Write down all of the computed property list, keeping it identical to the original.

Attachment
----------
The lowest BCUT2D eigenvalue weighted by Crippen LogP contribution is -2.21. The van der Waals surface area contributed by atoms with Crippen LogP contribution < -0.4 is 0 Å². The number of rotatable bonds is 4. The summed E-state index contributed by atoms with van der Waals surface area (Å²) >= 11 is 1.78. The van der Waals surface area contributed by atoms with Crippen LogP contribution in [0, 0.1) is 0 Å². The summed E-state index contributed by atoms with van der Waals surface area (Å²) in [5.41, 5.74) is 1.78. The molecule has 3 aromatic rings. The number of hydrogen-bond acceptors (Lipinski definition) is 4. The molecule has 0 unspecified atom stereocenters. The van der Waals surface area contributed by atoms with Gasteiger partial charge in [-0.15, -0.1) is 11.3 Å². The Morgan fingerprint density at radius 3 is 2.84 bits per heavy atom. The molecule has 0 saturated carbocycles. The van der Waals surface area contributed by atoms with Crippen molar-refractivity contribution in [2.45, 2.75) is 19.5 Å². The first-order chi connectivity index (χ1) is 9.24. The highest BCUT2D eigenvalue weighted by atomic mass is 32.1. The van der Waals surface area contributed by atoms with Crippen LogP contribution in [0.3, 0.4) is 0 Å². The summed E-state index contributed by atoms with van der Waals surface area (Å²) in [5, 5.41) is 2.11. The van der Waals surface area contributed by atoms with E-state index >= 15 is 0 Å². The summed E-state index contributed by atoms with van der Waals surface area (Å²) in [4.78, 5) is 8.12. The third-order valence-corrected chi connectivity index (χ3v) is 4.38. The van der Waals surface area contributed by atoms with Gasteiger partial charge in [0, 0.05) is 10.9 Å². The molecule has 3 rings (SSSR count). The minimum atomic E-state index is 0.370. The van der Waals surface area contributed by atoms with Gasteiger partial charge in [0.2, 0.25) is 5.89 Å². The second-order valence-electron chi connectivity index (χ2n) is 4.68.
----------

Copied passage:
The lowest BCUT2D eigenvalue weighted by Crippen LogP contribution is -2.21. The van der Waals surface area contributed by atoms with Crippen LogP contribution < -0.4 is 0 Å². The number of rotatable bonds is 4. The summed E-state index contributed by atoms with van der Waals surface area (Å²) >= 11 is 1.78. The van der Waals surface area contributed by atoms with Crippen LogP contribution in [0, 0.1) is 0 Å². The summed E-state index contributed by atoms with van der Waals surface area (Å²) in [5.41, 5.74) is 1.78. The molecule has 3 aromatic rings. The number of hydrogen-bond acceptors (Lipinski definition) is 4. The molecule has 0 unspecified atom stereocenters. The van der Waals surface area contributed by atoms with Gasteiger partial charge in [-0.15, -0.1) is 11.3 Å². The Morgan fingerprint density at radius 3 is 2.84 bits per heavy atom. The molecule has 0 saturated carbocycles. The van der Waals surface area contributed by atoms with Crippen molar-refractivity contribution in [2.45, 2.75) is 19.5 Å². The first-order chi connectivity index (χ1) is 9.24. The highest BCUT2D eigenvalue weighted by atomic mass is 32.1. The van der Waals surface area contributed by atoms with Crippen LogP contribution in [0.3, 0.4) is 0 Å². The summed E-state index contributed by atoms with van der Waals surface area (Å²) in [5, 5.41) is 2.11. The van der Waals surface area contributed by atoms with E-state index >= 15 is 0 Å². The summed E-state index contributed by atoms with van der Waals surface area (Å²) in [4.78, 5) is 8.12. The third-order valence-corrected chi connectivity index (χ3v) is 4.38. The van der Waals surface area contributed by atoms with Gasteiger partial charge in [0, 0.05) is 10.9 Å². The molecule has 3 rings (SSSR count). The minimum atomic E-state index is 0.370. The van der Waals surface area contributed by atoms with Gasteiger partial charge in [0.2, 0.25) is 5.89 Å². The second-order valence-electron chi connectivity index (χ2n) is 4.68.